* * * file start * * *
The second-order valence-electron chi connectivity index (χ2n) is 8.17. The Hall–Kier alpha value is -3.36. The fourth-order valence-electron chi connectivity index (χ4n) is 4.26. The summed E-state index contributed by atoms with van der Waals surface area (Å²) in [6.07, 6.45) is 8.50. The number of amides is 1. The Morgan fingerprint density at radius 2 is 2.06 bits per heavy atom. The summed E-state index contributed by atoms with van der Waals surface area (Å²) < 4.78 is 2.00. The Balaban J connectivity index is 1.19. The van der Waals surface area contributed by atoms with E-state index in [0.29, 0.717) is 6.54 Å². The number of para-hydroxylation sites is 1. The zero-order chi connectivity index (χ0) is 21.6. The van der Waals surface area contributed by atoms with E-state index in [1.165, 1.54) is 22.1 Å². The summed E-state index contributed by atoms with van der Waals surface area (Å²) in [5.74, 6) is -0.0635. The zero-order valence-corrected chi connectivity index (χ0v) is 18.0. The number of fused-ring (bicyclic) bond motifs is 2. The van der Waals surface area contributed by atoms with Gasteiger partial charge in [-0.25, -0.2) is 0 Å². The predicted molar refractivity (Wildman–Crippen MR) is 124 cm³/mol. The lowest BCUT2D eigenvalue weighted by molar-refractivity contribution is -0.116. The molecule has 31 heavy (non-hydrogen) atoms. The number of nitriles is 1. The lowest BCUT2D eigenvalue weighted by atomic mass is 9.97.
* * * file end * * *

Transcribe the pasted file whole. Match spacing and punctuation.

The second-order valence-electron chi connectivity index (χ2n) is 8.17. The Hall–Kier alpha value is -3.36. The fourth-order valence-electron chi connectivity index (χ4n) is 4.26. The summed E-state index contributed by atoms with van der Waals surface area (Å²) in [6.07, 6.45) is 8.50. The number of amides is 1. The Morgan fingerprint density at radius 2 is 2.06 bits per heavy atom. The summed E-state index contributed by atoms with van der Waals surface area (Å²) < 4.78 is 2.00. The Balaban J connectivity index is 1.19. The van der Waals surface area contributed by atoms with E-state index in [0.29, 0.717) is 6.54 Å². The number of para-hydroxylation sites is 1. The zero-order chi connectivity index (χ0) is 21.6. The van der Waals surface area contributed by atoms with E-state index in [1.165, 1.54) is 22.1 Å². The summed E-state index contributed by atoms with van der Waals surface area (Å²) in [5.74, 6) is -0.0635. The zero-order valence-corrected chi connectivity index (χ0v) is 18.0. The number of fused-ring (bicyclic) bond motifs is 2. The van der Waals surface area contributed by atoms with Gasteiger partial charge in [-0.25, -0.2) is 0 Å². The predicted molar refractivity (Wildman–Crippen MR) is 124 cm³/mol. The lowest BCUT2D eigenvalue weighted by molar-refractivity contribution is -0.116. The molecule has 31 heavy (non-hydrogen) atoms. The number of nitriles is 1. The lowest BCUT2D eigenvalue weighted by atomic mass is 9.97.